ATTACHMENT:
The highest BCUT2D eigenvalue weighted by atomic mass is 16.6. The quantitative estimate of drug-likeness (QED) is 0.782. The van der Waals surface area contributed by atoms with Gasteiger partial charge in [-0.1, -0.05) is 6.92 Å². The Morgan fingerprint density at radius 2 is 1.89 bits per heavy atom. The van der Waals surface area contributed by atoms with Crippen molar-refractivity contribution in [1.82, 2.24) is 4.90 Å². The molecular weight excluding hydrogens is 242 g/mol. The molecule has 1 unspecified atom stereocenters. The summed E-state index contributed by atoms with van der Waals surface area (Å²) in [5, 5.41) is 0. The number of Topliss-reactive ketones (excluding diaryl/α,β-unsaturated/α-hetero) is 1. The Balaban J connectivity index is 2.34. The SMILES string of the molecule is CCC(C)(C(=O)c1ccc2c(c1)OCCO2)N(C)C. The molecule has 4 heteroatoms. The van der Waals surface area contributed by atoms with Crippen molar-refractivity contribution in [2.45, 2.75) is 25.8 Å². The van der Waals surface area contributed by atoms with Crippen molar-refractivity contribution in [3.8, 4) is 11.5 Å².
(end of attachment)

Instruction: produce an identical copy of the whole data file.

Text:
The highest BCUT2D eigenvalue weighted by atomic mass is 16.6. The quantitative estimate of drug-likeness (QED) is 0.782. The van der Waals surface area contributed by atoms with Gasteiger partial charge in [-0.1, -0.05) is 6.92 Å². The Morgan fingerprint density at radius 2 is 1.89 bits per heavy atom. The van der Waals surface area contributed by atoms with Crippen molar-refractivity contribution in [1.82, 2.24) is 4.90 Å². The molecular weight excluding hydrogens is 242 g/mol. The molecule has 1 unspecified atom stereocenters. The summed E-state index contributed by atoms with van der Waals surface area (Å²) in [5, 5.41) is 0. The number of Topliss-reactive ketones (excluding diaryl/α,β-unsaturated/α-hetero) is 1. The Balaban J connectivity index is 2.34. The SMILES string of the molecule is CCC(C)(C(=O)c1ccc2c(c1)OCCO2)N(C)C. The molecule has 4 heteroatoms. The van der Waals surface area contributed by atoms with Crippen molar-refractivity contribution in [2.45, 2.75) is 25.8 Å². The van der Waals surface area contributed by atoms with Crippen molar-refractivity contribution in [3.8, 4) is 11.5 Å².